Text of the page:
Climate Change and Protected Areas in Bolivia

Hoffmann, D. and Oetting, I., 2011. Springer

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Abstract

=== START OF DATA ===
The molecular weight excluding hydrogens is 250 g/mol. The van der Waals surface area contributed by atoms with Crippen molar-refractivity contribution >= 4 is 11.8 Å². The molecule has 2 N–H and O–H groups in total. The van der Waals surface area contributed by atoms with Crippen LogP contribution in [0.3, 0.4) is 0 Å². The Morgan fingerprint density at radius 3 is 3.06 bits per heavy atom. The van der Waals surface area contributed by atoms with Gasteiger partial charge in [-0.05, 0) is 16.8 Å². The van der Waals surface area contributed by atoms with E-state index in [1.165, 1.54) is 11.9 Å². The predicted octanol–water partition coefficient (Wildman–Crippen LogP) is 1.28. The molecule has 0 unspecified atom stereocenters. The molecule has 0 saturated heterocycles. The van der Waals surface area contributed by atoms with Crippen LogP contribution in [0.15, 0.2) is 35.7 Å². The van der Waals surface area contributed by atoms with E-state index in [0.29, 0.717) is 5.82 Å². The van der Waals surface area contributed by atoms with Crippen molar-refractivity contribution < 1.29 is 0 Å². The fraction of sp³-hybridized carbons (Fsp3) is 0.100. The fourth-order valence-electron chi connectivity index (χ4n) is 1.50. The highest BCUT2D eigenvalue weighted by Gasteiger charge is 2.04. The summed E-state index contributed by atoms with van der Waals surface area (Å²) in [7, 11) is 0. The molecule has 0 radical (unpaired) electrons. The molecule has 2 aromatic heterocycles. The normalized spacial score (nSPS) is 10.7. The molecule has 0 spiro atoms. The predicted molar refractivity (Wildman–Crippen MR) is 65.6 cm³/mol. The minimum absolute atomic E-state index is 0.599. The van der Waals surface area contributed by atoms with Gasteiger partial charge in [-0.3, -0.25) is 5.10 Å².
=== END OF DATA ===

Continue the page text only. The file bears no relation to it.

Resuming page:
Climate change is probably the main challenge humanity is facing in the twenty-first century, and even though Bolivia belongs to the nations least responsible for global greenhouse gas output, the impacts of climate change and global warming (glacier retreat in the Cordillera mountain range; droughts in the Alti-plano, the inner Andean dry valleys, and the Chaco region; inundations in the Beni lowlands) are affecting an ever increasing number of people. Thus, to tackle the impacts of climate change in Bolivia is not only a task for political authorities at national, departmental, municipal, or communal level, but also one that has to be taken up by the management practitioners of the country’s protected areas. Nonetheless, the impacts of climate change are not yet a central issue in the management of the Bolivian National Protected Area System. This article shows how protected areas are “victims” of climate change, since their biodiversity is being affected by rising temperatures and changes in the hydrological regime; we also analyse in what ways Bolivia’s protected areas are a fundamental element in the drafting of mitigation and adaptation strategies, considering the importance they have in maintaining ecosystem resilience and the provision of environmental services.

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